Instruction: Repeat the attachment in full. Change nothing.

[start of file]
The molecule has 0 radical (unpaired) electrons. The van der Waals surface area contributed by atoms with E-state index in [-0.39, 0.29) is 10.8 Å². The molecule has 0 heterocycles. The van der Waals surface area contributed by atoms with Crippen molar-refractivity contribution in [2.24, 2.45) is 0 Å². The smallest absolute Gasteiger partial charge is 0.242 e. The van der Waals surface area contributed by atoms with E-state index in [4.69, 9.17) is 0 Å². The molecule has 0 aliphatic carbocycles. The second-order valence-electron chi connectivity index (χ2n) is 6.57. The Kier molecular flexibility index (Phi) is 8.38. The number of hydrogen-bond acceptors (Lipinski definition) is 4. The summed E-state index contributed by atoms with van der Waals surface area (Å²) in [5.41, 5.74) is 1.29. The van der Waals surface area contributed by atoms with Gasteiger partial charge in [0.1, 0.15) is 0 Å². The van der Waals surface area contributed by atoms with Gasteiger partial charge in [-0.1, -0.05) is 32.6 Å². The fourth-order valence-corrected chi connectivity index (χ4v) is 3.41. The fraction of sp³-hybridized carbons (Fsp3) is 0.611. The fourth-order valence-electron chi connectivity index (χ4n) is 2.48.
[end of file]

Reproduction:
The molecule has 0 radical (unpaired) electrons. The van der Waals surface area contributed by atoms with E-state index in [-0.39, 0.29) is 10.8 Å². The molecule has 0 heterocycles. The van der Waals surface area contributed by atoms with Crippen molar-refractivity contribution in [2.24, 2.45) is 0 Å². The smallest absolute Gasteiger partial charge is 0.242 e. The van der Waals surface area contributed by atoms with E-state index in [4.69, 9.17) is 0 Å². The molecule has 0 aliphatic carbocycles. The second-order valence-electron chi connectivity index (χ2n) is 6.57. The Kier molecular flexibility index (Phi) is 8.38. The number of hydrogen-bond acceptors (Lipinski definition) is 4. The summed E-state index contributed by atoms with van der Waals surface area (Å²) in [5.41, 5.74) is 1.29. The van der Waals surface area contributed by atoms with Gasteiger partial charge in [0.1, 0.15) is 0 Å². The van der Waals surface area contributed by atoms with Gasteiger partial charge in [-0.1, -0.05) is 32.6 Å². The fourth-order valence-corrected chi connectivity index (χ4v) is 3.41. The fraction of sp³-hybridized carbons (Fsp3) is 0.611. The fourth-order valence-electron chi connectivity index (χ4n) is 2.48.